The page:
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ruptible and undefiled, and that fadeth not away;" and while we thus contemplate the numberless benefits with which we are loaded, the high privileges to which we have been exalted, and the bright prospects we are permitted to entertain of a glorious immortality,—the love of gratitude will be charmed into existence, and fanned into a brighter flame, and will express itself, in the language of deep-felt obligation and elevated piety, "What shall I render unto the Lord for all bis benefits ?» « Bless the Lord, O my soul, and all that is within me, bless his holy name. Bless the Lord, O my soul, and forget not all his benefits ; who forgiveth all thine iniquities; who heal. eth all thy diseases; who redeemeth thy life from destruction; who crowneth thee with loving-kindness and tender mercies ; who satisfieth thy mouth with good things ; 80 that thy youth is renewed like the eagle's.”
The love of gratitude has been represented, by some, as a sordid affection, tainted with selfishness. Such persons, however, would do well carefully to distinguish between love for the gift, and love for the person by whom it is conferred. To love the benefits imparted to us, without any corresponding affection towards the individual from whom we receive them, is the veriest seläshness. But the love of gratitude is an entirely distinct principle. It regards the gift as an indication of kindness on the part of the giver, and is in barmony with the universally admitted principle, " that love begets love,” that kindness is reflected back upon the individual who sheds bis kindness upon others. Now, may there not be this return of love, without at all detracting from the moral charac. ter of this amiable affection ? I am to love goodness for its own sake, though I may never have been the subject upon whom it was exercised. But, when I see that goodness di. rected towards myself, and pouring out its blessings in a full tide of benevolence upon my person, the love which I formerly bad for goodness, considered in the abstract, is now rendered much more intense, by the very circumstance of its haviny singled me out as the object of its beneficent operations. But, does my affection, on this account, partake of the character of selfishness? If it do, then will selfishness obtain a place in the paradise of God; for it is the song of gratitude ibat shall constitute the praise of the redeemed throng throughout eternity. (Rev. i. 5, 6.)
fni. Love to God includes delight in his bappiness. It has been said, that this feeling of delight in the divine blessednebs, or, in other words, benevolence towards himself, his purposes and his interests, can never enter as an element in. to our analysis of love to God, because he is entirely independent of any exercise of such benevolence. Good-will may be exercised towards our fellow-men, because they require it; but cannot be exercised towards the Supreme Being, who, in. stead of needing our good-will, is the fountain of all that we en. joy. This mode of reasoning, however plausible,is founded upon a wrong hypothesis. It supposes that we cannot have bene. volence for an individual without the perception of the need of its: exercise towards that individual. But any one, on a mo: menţ's reflection, will see that we may entertain good-will for à person whose happiness in no wise depends upon its exercise.;, and the more happy an individual is in himself, the greater will be our delight in that happiness ; ; so that our benevolence will just be in proportion as he is independent for his enjoyment upon others. Now, by the happiness of God, we mean that infinitę enjoyment which he has in his own infinite perfections, and the accomplishment of his purposes in the work of creation and providence;, and to take delight in his happiness, is just to sympathize with the joy of our Creator,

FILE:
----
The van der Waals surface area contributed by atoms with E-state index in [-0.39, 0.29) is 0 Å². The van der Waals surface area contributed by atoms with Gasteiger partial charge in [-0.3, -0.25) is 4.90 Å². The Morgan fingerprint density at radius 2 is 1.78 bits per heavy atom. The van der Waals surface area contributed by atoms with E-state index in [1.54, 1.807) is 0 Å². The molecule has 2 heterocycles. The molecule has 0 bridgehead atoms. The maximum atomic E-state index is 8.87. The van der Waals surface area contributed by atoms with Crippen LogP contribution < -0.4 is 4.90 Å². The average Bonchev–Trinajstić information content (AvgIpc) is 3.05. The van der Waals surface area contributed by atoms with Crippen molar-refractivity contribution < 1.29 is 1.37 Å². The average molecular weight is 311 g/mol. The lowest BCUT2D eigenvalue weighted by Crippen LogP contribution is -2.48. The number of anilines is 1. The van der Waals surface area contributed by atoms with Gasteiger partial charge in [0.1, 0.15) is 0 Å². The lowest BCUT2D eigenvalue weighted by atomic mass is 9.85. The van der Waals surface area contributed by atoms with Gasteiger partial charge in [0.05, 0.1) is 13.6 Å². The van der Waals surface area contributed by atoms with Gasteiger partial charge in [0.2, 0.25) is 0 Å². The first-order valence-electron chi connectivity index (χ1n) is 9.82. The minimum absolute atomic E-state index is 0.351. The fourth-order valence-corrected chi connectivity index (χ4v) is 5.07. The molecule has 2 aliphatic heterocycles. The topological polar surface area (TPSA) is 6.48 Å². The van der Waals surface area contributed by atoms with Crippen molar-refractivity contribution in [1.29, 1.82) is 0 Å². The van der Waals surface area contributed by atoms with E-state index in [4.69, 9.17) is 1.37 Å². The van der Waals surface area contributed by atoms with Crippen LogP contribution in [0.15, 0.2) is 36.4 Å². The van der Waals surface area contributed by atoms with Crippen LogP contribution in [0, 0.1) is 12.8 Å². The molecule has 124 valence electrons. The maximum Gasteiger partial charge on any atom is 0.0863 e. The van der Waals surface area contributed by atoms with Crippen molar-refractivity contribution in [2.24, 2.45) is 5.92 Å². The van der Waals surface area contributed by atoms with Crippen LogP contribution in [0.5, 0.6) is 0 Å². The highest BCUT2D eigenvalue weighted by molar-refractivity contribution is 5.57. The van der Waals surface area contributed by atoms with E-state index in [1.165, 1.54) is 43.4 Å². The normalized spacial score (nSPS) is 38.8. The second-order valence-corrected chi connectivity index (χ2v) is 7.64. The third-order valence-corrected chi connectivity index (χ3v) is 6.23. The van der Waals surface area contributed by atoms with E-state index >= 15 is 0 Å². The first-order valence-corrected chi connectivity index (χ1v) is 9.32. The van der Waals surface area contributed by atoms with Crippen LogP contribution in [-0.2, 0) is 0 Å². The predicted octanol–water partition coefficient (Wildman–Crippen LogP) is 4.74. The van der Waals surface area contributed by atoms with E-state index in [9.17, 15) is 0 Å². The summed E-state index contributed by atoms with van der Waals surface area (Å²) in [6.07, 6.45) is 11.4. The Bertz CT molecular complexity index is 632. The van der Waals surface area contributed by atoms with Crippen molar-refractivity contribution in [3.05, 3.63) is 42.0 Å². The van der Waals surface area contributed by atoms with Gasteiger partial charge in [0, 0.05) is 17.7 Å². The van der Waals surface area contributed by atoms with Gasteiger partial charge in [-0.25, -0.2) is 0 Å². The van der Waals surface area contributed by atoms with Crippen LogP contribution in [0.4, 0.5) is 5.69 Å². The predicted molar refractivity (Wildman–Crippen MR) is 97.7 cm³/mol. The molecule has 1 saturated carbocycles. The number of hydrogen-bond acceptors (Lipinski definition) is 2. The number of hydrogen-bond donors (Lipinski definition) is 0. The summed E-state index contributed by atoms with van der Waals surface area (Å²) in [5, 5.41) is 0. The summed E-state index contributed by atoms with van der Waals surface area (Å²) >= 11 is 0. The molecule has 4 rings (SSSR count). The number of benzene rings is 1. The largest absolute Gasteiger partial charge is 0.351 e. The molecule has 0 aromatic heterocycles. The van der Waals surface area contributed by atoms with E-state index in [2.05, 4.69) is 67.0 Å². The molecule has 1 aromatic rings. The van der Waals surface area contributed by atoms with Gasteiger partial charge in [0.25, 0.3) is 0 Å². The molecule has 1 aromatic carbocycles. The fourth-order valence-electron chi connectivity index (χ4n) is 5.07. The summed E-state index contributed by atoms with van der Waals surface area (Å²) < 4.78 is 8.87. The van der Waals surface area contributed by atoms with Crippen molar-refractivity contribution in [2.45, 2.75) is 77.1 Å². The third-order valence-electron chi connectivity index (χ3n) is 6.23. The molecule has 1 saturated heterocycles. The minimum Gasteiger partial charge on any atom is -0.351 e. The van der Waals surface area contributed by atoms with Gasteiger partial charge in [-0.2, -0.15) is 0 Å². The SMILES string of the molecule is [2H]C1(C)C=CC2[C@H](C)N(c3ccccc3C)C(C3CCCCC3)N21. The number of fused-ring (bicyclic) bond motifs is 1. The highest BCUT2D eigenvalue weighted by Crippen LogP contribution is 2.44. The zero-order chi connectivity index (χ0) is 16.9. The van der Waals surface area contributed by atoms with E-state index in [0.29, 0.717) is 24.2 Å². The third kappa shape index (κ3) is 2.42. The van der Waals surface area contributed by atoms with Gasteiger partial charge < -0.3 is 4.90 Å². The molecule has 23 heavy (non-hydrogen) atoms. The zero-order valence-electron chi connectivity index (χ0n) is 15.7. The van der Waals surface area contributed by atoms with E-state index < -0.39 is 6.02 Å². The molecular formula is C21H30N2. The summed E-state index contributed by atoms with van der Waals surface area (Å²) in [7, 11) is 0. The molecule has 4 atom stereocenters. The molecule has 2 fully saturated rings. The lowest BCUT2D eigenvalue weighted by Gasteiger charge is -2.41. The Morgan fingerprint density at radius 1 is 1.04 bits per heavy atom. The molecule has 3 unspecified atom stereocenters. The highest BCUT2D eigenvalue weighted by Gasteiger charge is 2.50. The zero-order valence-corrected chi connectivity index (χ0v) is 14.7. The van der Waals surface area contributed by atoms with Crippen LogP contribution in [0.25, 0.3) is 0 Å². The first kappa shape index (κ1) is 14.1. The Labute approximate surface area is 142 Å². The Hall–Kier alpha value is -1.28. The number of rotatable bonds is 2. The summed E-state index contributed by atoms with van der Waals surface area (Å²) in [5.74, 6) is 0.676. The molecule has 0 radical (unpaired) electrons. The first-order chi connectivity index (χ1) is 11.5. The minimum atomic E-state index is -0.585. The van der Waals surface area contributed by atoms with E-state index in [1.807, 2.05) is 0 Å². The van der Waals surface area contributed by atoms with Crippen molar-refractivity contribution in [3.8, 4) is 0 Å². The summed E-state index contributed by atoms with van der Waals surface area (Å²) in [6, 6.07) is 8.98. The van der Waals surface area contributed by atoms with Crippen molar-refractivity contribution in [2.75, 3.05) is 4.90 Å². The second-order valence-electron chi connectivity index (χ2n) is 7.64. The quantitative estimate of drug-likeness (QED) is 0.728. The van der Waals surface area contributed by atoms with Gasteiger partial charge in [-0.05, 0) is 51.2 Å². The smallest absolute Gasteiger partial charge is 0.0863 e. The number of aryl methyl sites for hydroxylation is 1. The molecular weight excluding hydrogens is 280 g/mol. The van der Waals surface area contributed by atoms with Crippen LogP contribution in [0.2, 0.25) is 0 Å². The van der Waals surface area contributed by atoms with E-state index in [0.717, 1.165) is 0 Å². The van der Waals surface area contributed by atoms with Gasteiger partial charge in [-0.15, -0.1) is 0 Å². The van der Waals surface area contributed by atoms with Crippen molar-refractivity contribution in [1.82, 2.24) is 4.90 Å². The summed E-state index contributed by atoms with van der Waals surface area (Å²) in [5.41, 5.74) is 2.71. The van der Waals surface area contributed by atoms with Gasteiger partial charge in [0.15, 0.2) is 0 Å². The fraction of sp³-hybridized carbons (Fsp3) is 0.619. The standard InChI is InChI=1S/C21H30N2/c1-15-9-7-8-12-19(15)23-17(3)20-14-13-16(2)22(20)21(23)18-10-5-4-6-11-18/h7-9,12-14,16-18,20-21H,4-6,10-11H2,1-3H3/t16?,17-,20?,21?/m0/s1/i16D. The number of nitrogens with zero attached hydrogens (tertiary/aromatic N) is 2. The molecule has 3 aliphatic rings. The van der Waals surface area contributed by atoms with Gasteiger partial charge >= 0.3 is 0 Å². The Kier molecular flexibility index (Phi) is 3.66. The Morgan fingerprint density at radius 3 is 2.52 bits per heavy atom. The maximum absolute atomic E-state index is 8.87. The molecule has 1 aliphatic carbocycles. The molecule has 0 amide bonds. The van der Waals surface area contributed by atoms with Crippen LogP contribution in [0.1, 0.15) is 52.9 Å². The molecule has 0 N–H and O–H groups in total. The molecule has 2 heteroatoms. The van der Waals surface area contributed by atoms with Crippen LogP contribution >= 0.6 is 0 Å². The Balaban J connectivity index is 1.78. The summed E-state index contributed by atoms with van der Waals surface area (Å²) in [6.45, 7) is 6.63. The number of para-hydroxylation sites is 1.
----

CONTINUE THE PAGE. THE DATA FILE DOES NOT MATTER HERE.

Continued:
- to rejoice in the independent blessedness of Jehovah. What a sublime and elevating exercise, thus to hold a communion of holy delight with the source of all true happiness!
IV. Love to God implies filial fear. Every attentive stu. dent of the Bible knows that the fear of God is there used in two acceptations, entirely different from each other. There is a servile fear, as, when the Apostle says, “ Ye have not received the spirit of bondage again to fear." Fear in this sense does not form an ingredient of love to God; for John
says, “there is no fear in love, but perfect love casteth out fear : he that feareth, is not made perfect in love.”. From the context, it appears that the fear here spoken of is synonymous with dread, which arises from a consciousness of guilt, and a sense of the danger of punishment. But the fear which constitutes an element of love, is a strong apprehension of the majesty and purity of God,-a high regard and veneration for bis person and authority. The fear of God, as used in this latter sense, is frequently represented, in Scripture, as the sum and substance of vital godliness,+ as the very essence of true religion. “Behold, the fear of the Lord,” says. Job, that is wisdom.' The Psalmist also expresses himself thus :$ 0, fear the Lord, ye his saints, for there is no want to them that fear him."....
T'he fear of the Lord is the beginning of wisdom,” &c. It is such fear as is spoken of in these and
other passages of Scripture, that is included in love to God, and might be exemplified by that filial fear with which a dutiful.child regards a highly venerated earthly parent.